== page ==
Oceanographic changes were detected in composites of spring sea surface temperature (SST_SPR) in the northeast Atlantic basin during 2011–2015. A warming trend was visible over the Portuguese and African shelfs in 2011 presumably due to the atmospheric conditions of the negative NAO index. These regions were recurrent foraging areas of birds in Berlenga and Cima Islet. Mean SST_SPR south of Lisbon and a narrow band over the north African shelf appeared under isotherms 2–4 °C higher compared to years of positive NAO values. Waters north and east of the Canary Islands were also 2 °C warmer, while south of Azores SST_SPR recorded values 2 °C cooler in 2011 (Fig. 2). Inter-annual changes were also detected in summer sea surface temperature (SST_SUM) within 60 km of Berlenga and Cima Islet. Both islands recorded significantly higher SST_SUM in 2011 and 2013 compared to 2012, 2014, and 2015. Concerning summer chlorophyll a (CHL_SUM), Berlenga and Cima Islet registered lower mean values of in 2011 and 2013, but the differences were not significant. Comparing islands, productivity proxies (SST and CHL) were significantly higher in Berlenga than in Cima Islet (Tables 1, 2).

Fig. 2

Three-month mean composites corresponding to spring sea surface temperature (SST_SPR: March–May) in the surroundings of Berlenga (BER—1), and Porto Santo (CI—2) between 2011 and 2015 (ad). From http://oceancolor.gsfc.nasa.gov/cgi/l3. Also shown in the figure the extended winter (December–March) North Atlantic Oscillation (wNAO) index (https://climatedataguide.ucar.edu/climate-data/hurrell-north-atlantic-oscillation-nao-indexstation-based)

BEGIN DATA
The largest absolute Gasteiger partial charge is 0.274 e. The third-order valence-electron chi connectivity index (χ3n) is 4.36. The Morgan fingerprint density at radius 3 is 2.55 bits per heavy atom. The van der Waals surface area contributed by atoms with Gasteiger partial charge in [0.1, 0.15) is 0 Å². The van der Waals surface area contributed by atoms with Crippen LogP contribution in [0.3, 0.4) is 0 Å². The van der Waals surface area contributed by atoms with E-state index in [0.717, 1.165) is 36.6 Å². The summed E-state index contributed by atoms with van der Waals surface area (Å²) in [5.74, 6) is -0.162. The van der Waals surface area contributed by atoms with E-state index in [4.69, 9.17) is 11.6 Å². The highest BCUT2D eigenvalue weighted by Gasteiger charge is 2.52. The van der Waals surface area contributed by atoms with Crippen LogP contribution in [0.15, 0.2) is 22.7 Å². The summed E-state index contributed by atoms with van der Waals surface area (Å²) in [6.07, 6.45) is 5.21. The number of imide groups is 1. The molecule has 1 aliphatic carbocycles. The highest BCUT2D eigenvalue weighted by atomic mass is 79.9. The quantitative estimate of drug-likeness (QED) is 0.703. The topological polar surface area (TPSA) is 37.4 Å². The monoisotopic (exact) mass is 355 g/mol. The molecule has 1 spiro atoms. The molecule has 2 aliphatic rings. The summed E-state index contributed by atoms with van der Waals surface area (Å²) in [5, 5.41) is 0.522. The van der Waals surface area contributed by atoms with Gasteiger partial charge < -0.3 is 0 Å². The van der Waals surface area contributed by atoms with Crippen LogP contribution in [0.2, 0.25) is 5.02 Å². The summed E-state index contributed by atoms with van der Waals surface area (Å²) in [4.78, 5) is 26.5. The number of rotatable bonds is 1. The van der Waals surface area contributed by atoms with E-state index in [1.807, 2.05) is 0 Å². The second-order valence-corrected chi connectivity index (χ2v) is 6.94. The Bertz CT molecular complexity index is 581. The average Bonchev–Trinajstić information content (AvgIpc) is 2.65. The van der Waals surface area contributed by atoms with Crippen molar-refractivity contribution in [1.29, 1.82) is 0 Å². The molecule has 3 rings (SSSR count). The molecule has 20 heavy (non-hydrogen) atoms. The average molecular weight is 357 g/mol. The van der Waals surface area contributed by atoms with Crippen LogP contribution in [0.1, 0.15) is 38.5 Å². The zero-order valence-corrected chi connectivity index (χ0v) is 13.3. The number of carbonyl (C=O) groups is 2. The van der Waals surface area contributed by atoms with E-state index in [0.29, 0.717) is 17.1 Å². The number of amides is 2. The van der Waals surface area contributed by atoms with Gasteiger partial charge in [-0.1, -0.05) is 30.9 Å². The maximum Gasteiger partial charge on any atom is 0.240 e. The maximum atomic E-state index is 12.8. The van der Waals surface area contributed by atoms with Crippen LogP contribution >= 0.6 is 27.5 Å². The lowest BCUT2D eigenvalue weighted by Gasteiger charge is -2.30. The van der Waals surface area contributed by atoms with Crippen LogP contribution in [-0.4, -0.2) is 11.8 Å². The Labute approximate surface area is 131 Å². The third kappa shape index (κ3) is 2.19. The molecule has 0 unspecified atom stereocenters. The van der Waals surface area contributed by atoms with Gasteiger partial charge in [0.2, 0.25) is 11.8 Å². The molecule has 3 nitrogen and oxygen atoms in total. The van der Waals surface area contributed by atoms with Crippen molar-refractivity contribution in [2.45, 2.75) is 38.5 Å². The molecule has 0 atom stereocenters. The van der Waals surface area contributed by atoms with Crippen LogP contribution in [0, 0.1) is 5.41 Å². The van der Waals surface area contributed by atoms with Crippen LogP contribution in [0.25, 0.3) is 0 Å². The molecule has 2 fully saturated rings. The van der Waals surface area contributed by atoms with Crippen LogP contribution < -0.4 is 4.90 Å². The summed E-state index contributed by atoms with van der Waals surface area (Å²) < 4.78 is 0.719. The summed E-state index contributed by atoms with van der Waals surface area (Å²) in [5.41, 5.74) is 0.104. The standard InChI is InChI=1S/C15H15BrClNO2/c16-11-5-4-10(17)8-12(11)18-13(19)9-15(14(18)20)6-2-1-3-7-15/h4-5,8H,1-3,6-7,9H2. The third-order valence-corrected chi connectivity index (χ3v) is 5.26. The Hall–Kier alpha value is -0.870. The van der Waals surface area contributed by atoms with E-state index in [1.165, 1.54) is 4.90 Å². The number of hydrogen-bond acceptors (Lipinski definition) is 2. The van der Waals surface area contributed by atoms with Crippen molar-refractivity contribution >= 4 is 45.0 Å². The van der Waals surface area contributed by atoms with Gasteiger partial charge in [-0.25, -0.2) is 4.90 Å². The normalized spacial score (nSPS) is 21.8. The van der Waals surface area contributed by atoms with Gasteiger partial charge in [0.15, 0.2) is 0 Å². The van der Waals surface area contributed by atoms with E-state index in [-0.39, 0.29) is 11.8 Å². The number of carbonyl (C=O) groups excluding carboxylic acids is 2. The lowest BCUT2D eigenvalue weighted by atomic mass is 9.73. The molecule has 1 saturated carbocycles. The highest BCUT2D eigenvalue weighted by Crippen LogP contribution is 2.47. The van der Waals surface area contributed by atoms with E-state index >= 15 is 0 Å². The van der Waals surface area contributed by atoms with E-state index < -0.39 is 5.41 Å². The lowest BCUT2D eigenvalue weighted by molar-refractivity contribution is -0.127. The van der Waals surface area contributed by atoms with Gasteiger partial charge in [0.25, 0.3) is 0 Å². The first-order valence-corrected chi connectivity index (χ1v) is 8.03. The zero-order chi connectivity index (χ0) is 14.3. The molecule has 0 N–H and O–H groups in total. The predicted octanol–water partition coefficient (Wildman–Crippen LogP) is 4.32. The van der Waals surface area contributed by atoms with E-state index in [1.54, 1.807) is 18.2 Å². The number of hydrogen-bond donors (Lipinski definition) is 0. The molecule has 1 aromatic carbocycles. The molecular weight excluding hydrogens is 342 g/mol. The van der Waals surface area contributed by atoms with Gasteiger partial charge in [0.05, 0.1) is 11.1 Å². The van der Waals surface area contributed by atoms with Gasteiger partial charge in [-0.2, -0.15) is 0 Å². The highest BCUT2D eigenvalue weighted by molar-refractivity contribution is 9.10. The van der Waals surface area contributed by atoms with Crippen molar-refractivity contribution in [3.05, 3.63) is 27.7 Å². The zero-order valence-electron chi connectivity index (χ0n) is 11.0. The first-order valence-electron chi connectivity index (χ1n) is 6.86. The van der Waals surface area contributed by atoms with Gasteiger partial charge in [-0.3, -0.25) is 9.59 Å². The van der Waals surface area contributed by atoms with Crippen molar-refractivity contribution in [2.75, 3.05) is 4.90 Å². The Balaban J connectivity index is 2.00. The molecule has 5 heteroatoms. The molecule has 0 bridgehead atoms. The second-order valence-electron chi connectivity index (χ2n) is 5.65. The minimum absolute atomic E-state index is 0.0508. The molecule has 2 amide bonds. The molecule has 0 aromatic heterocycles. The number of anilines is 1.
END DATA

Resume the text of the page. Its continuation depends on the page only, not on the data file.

Differences in the foraging strategies among populations in response to variations in the environment

Cory’s Shearwaters presented more exploratory patterns of foraging during the chick-rearing season of 2011 under the influence of a negative NAO phase. On one hand, birds from Cima Islet targeted very distant foraging grounds, spreading their home ranges (HR) and foraging areas (FA) all over the Northeast Atlantic and even beyond (Fig. 3a). Once oceanographic conditions improved in 2012, 2014, and 2015, HR were reduced and FA were mostly concentrated in the surroundings of Madeira, the nearby seamounts, and the African shelf (Fig. 3b–d). These three regions were also targeted in 2011, and were thus the most exploited FA during the study period in Cima Islet. On the other hand, birds from Berlenga maintained their FA over the Portuguese shelf during all the study period. Occasionally, some individual extended their HRs, mainly in 2011 (Fig. 3a–d).